But there are several reasons why the state’s raid on transit funds is bad policy and is fiscally irresponsible.

First, this year’s raid is not an isolated incident but rather comes on top of $280 million in diversions since 2009. Worse, Cuomo intends to take at least $20 million from the state’s transit fund every year until 2031, adding up to another $350 million.

Second, the tax revenue that the MTA relies on is volatile and subject to the ups and downs of the economy. Tax revenue is up this year, but could just as easily drop in the event of the next recession. The MTA should be able to take advantage of the “good times” to prepare for the next recession.

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Albany Delays Speed Cam Expansion — Time to Draft a Better Bill

Governor Cuomo and the leaders of the Assembly and State Senate all purportedly favor expanding NYC’s speed camera program, yet they failed to authorize the use of more cameras during budget negotiations. As it stands a speed cam bill won’t be acted on until later in April at the earliest, as both houses are adjourned and Cuomo refused to expedite a vote.

An upside to the delay: Advocates now have time to push for a better bill.

According to Capital New York and the Daily News, Cuomo yesterday rejected a request from Silver and Senate Co-Leader Jeff Klein to fast-track a bill that would add 120 speed cameras to NYC’s program, and authorize cameras in Nassau and Suffolk counties.

Bills are normally subject to a three-day waiting period before they can be voted on, and since Cuomo declined to issue a “message of necessity,” the bill has stalled for now. The Assembly meets again on April 7, and the Senate is adjourned until April 23.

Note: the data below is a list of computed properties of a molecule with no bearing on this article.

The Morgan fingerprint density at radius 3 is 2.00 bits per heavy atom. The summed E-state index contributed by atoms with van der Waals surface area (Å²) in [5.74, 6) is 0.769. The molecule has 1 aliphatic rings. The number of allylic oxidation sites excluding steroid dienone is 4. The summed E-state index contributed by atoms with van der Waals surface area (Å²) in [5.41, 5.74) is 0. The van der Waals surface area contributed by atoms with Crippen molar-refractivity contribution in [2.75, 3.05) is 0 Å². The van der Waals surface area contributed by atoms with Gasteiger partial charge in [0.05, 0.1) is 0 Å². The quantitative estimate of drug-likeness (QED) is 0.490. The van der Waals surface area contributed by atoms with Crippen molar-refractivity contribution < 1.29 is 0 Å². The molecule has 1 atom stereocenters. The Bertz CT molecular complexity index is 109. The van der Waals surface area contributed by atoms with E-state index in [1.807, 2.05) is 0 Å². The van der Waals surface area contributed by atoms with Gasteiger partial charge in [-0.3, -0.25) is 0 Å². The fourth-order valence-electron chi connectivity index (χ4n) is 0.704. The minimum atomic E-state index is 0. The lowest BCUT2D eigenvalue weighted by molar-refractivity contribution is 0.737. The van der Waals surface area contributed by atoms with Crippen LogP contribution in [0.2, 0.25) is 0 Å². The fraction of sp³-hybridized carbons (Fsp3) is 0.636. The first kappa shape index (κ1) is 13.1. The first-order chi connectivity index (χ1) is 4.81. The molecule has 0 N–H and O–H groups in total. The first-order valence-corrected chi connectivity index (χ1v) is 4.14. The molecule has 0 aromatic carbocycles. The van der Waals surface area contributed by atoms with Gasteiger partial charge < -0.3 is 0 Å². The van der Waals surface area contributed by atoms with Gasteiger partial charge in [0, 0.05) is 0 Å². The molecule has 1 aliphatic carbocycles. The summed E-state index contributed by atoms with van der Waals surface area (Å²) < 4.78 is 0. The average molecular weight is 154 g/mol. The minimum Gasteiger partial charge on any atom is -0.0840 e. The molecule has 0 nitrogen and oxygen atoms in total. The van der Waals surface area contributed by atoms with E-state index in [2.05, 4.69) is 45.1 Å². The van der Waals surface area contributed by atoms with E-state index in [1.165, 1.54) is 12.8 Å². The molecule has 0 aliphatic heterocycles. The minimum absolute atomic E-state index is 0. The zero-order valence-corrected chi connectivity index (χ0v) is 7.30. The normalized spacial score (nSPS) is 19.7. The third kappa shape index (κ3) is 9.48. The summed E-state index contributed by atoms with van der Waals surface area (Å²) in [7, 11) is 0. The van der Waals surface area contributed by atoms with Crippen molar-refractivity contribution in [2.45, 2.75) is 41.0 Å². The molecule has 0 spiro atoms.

“A source said Cuomo initially agreed to give the message, but then changed his mind,” the Daily News reports. “The source said he didn’t want to give another budget victory to Mayor de Blasio — who sees the speed cameras as a big part of his Vision Zero plan to cut down on pedestrian deaths.”

Under the proposed bill, any new cameras allowed by Albany would be subject to the same restrictions as the 20 cameras the city has now, which can only be used near schools during the school day, though most fatal crashes occur during evening and nighttime hours and on weekends. If legislators could be convinced in the coming weeks to ease or eliminate these restrictions, speed cameras in NYC would be far more effective.

Meanwhile, an analysis from Right of Way assigned a number to what a built-out NYC speed camera program might look like. From a press release issued Monday:

The de Blasio administration’s Vision Zero Action Plan reports that “In Washington D.C., at intersections where speed cameras are in use, the number of crashes and injuries has gone down by 20%.” Based on population, for the same coverage and reduction of crashes as the D.C. model, New York needs 1,000 speed cameras.

Said another anonymous source to the Daily News: ”The Assembly and everyone knows the Senate and the governor supports speed cameras for New York City and Long Island and are committed to seeing this bill pass in April.” New Yorkers’ safety depends on it.